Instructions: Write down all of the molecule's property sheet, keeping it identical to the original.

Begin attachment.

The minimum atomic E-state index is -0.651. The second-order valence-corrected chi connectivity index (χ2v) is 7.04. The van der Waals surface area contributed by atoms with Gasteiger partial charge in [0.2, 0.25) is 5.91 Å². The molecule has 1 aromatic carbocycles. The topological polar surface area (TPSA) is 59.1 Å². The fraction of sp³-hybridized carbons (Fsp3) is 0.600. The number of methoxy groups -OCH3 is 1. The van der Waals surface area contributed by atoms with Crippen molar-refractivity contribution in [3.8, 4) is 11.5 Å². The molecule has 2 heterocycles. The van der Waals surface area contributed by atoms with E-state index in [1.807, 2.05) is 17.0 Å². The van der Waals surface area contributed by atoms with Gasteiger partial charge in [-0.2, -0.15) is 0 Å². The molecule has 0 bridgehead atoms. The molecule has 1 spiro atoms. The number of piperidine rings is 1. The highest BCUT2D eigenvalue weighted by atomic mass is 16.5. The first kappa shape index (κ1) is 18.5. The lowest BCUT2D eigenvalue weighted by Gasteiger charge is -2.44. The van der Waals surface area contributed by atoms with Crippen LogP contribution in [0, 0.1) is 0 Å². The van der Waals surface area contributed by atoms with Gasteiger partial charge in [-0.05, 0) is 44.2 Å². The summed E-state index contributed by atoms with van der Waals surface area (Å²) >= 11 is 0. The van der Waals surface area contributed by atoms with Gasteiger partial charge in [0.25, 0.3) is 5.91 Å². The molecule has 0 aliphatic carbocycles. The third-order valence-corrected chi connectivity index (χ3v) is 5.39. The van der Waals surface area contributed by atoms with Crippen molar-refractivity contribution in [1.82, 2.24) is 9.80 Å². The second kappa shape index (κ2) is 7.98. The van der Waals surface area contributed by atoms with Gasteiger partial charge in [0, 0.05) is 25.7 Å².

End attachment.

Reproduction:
The minimum atomic E-state index is -0.651. The second-order valence-corrected chi connectivity index (χ2v) is 7.04. The van der Waals surface area contributed by atoms with Gasteiger partial charge in [0.2, 0.25) is 5.91 Å². The molecule has 1 aromatic carbocycles. The topological polar surface area (TPSA) is 59.1 Å². The fraction of sp³-hybridized carbons (Fsp3) is 0.600. The number of methoxy groups -OCH3 is 1. The van der Waals surface area contributed by atoms with Crippen molar-refractivity contribution in [3.8, 4) is 11.5 Å². The molecule has 2 heterocycles. The van der Waals surface area contributed by atoms with E-state index in [1.807, 2.05) is 17.0 Å². The van der Waals surface area contributed by atoms with Gasteiger partial charge in [-0.2, -0.15) is 0 Å². The molecule has 0 bridgehead atoms. The molecule has 1 spiro atoms. The number of piperidine rings is 1. The highest BCUT2D eigenvalue weighted by atomic mass is 16.5. The first kappa shape index (κ1) is 18.5. The lowest BCUT2D eigenvalue weighted by Gasteiger charge is -2.44. The van der Waals surface area contributed by atoms with Crippen LogP contribution in [0, 0.1) is 0 Å². The van der Waals surface area contributed by atoms with Gasteiger partial charge in [-0.05, 0) is 44.2 Å². The summed E-state index contributed by atoms with van der Waals surface area (Å²) >= 11 is 0. The van der Waals surface area contributed by atoms with Gasteiger partial charge in [0.25, 0.3) is 5.91 Å². The molecule has 0 aliphatic carbocycles. The third-order valence-corrected chi connectivity index (χ3v) is 5.39. The van der Waals surface area contributed by atoms with Crippen molar-refractivity contribution in [1.82, 2.24) is 9.80 Å². The second kappa shape index (κ2) is 7.98. The van der Waals surface area contributed by atoms with Gasteiger partial charge in [0, 0.05) is 25.7 Å².